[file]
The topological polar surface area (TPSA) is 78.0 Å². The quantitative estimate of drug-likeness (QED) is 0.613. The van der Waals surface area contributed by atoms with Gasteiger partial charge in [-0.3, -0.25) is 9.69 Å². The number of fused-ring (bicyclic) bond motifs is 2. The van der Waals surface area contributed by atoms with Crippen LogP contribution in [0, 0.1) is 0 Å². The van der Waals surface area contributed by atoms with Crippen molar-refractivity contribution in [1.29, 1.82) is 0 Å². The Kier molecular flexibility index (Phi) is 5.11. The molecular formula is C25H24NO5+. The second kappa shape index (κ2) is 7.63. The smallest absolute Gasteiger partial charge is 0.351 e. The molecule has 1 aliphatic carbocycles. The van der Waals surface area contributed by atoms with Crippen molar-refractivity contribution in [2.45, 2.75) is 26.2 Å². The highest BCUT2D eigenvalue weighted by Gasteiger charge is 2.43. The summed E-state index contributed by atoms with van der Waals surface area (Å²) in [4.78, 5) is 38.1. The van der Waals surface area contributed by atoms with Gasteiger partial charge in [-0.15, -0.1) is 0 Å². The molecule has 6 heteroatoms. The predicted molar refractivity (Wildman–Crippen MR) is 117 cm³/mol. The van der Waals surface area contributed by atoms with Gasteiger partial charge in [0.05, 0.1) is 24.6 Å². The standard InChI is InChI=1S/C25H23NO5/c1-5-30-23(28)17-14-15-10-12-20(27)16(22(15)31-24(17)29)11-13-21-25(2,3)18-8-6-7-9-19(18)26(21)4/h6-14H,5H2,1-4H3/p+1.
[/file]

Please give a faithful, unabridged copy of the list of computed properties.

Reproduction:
The topological polar surface area (TPSA) is 78.0 Å². The quantitative estimate of drug-likeness (QED) is 0.613. The van der Waals surface area contributed by atoms with Gasteiger partial charge in [-0.3, -0.25) is 9.69 Å². The number of fused-ring (bicyclic) bond motifs is 2. The van der Waals surface area contributed by atoms with Crippen LogP contribution in [0, 0.1) is 0 Å². The van der Waals surface area contributed by atoms with Crippen molar-refractivity contribution in [1.29, 1.82) is 0 Å². The Kier molecular flexibility index (Phi) is 5.11. The molecular formula is C25H24NO5+. The second kappa shape index (κ2) is 7.63. The smallest absolute Gasteiger partial charge is 0.351 e. The molecule has 1 aliphatic carbocycles. The van der Waals surface area contributed by atoms with Crippen molar-refractivity contribution in [2.45, 2.75) is 26.2 Å². The highest BCUT2D eigenvalue weighted by Gasteiger charge is 2.43. The summed E-state index contributed by atoms with van der Waals surface area (Å²) in [4.78, 5) is 38.1. The van der Waals surface area contributed by atoms with Gasteiger partial charge in [-0.15, -0.1) is 0 Å². The molecule has 6 heteroatoms. The predicted molar refractivity (Wildman–Crippen MR) is 117 cm³/mol. The van der Waals surface area contributed by atoms with Gasteiger partial charge in [0.05, 0.1) is 24.6 Å². The standard InChI is InChI=1S/C25H23NO5/c1-5-30-23(28)17-14-15-10-12-20(27)16(22(15)31-24(17)29)11-13-21-25(2,3)18-8-6-7-9-19(18)26(21)4/h6-14H,5H2,1-4H3/p+1.